New US jobless claims drop to lowest level since March

New US jobless claims fell to the lowest level since early March last week but remained elevated above 700,000, as the Trump administration and Democrats remained at odds over a broad package of economic aid under two weeks before the presidential election.

Initial applications for unemployment benefits dropped to a seasonally adjusted 787,000, compared with 842,000 in the prior week, the US labour department said on Thursday. The figure was lower than economists’ forecast of 860,000 claims.

The federal Pandemic Unemployment Assistance programme, which offers benefits to the self-employed and others who would not qualify for regular benefits, registered 345,440 new claims on an unadjusted basis, up from 337,228.

The number of Americans actively collecting state jobless aid totalled 8.4m in the week that ended on October 10. That continued a positive trend in continuing claims, having dropped from 9.4m in one week and from 12.7m in the span of one month. However, economists have partly attributed the fall to unemployed workers exhausting regular benefits.

The insured unemployment rate, considered an alternative measure of joblessness, dropped to 5.7 per cent from 6.4 per cent.

Treasury secretary Steven Mnuchin and Nancy Pelosi, the Democratic House speaker, have continued stimulus negotiations into this week in a last-ditch attempt to hammer out an agreement before the poll.

Mark Meadows, White House chief of staff, said on Wednesday he was “optimistic” about the talks. “We do share one goal, and that is hopefully to get some kind of deal in the next 48 hours or so,” he told Fox Business. He added that funding for state and local governments was the biggest sticking point.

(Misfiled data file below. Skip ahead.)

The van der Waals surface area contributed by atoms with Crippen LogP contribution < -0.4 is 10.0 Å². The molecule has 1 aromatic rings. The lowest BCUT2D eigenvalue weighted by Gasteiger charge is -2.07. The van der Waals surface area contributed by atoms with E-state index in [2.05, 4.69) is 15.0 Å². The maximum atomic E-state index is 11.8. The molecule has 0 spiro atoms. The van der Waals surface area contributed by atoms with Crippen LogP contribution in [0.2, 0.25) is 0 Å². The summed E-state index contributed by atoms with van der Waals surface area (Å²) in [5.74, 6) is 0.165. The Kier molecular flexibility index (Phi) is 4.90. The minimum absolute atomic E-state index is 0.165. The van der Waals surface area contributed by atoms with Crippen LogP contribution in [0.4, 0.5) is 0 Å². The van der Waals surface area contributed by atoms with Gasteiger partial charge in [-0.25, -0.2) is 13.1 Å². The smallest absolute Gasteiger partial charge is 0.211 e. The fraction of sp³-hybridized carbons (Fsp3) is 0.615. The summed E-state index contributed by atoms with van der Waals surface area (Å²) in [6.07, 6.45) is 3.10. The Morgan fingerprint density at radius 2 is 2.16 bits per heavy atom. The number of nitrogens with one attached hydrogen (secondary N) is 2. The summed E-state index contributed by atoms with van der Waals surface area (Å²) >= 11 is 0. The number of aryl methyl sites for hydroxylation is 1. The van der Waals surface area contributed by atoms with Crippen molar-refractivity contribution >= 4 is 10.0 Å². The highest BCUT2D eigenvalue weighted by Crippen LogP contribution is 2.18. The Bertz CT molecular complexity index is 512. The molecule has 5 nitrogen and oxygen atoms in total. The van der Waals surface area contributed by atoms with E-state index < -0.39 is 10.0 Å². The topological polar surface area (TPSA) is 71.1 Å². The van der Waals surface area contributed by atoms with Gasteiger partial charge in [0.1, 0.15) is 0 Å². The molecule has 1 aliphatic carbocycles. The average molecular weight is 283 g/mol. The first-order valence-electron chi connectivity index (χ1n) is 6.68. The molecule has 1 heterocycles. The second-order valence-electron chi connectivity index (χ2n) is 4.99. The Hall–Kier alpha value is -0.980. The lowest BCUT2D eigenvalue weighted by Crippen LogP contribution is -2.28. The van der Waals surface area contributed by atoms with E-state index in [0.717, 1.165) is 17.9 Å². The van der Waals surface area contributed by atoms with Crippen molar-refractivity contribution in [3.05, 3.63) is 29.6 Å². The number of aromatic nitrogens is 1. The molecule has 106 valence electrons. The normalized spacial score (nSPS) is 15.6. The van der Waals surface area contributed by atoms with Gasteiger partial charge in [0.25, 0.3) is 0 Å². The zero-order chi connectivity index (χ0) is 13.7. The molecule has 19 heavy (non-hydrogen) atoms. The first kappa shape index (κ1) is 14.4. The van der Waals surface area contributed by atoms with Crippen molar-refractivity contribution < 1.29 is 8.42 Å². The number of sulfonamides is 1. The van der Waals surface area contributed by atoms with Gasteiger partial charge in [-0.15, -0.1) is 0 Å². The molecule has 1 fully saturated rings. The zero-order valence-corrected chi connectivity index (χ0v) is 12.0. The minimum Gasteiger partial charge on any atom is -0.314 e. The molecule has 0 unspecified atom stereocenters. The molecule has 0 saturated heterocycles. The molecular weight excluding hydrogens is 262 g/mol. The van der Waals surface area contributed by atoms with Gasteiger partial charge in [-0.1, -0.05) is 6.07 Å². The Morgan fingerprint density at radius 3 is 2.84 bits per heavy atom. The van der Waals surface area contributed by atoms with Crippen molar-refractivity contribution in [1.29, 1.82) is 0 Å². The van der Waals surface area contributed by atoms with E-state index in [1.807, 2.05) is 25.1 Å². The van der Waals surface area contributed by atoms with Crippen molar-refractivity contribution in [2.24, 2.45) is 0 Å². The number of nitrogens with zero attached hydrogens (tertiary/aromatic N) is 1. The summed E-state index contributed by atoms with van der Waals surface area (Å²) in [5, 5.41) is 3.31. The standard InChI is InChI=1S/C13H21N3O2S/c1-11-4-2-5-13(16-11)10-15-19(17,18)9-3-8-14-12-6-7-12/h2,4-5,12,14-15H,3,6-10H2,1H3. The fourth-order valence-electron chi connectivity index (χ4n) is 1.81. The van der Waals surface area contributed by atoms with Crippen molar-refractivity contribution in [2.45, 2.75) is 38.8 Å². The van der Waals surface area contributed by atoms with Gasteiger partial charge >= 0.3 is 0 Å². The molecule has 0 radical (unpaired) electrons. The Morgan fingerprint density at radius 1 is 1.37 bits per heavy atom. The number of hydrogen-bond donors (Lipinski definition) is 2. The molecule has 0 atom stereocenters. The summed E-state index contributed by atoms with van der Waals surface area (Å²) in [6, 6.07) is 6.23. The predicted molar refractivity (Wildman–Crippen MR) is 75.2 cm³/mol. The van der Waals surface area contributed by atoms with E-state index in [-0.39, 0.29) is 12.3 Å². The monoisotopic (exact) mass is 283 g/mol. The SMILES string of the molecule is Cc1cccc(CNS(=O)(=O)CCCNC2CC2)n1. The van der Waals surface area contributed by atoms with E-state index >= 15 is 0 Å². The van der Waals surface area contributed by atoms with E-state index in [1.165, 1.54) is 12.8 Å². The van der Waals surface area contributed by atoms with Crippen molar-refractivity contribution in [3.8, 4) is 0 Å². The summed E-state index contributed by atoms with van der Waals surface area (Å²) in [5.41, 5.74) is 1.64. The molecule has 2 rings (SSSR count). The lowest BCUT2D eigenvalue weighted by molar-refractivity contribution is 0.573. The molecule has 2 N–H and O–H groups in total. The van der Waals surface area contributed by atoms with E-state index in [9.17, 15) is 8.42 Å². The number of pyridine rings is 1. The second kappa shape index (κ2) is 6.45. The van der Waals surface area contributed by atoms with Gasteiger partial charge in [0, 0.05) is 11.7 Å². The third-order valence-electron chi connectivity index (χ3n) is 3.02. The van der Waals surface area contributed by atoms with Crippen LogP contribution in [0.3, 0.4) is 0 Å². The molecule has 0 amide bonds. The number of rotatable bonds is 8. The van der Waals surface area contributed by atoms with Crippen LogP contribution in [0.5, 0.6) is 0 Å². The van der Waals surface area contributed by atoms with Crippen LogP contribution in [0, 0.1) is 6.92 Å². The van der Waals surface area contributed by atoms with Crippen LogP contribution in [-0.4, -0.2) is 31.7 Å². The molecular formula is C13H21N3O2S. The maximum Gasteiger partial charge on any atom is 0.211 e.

As coronavirus outbreaks in America’s south and west this summer faded, hopes for a steadier recovery in the labour market rose after big states including Florida and Texas loosened curbs on businesses.

But health officials have warned that other regions, particularly the Midwest, could be at risk of outbreaks. Wisconsin, where the rate of positive tests has hit highs this month, has emerged as a new virus hotspot. The north-east states of New Jersey and Connecticut have also reported a rise in infections after quelling earlier outbreaks.

Federal Reserve officials have warned that the economy’s rebound could sputter without further stimulus from Washington. Republicans in the Senate put forward another $500bn bill this week that would increase unemployment aid, among other measures, but it was blocked by Democrats before reaching a vote. Donald Trump has said he would support a bigger spending plan, while House Democrats have backed a $2.2tn proposal.

The jobless claims report showed that 23.2m people were claiming benefits in all state and federal programmes as of October 3, down from 24.2m, according to unadjusted figures that are reported on a two-week delay.

The US has recovered half of the 22m jobs lost in March and April, bringing the unemployment rate down to 7.9 per cent in September — below its pandemic-era peak of 14.7 per cent. 

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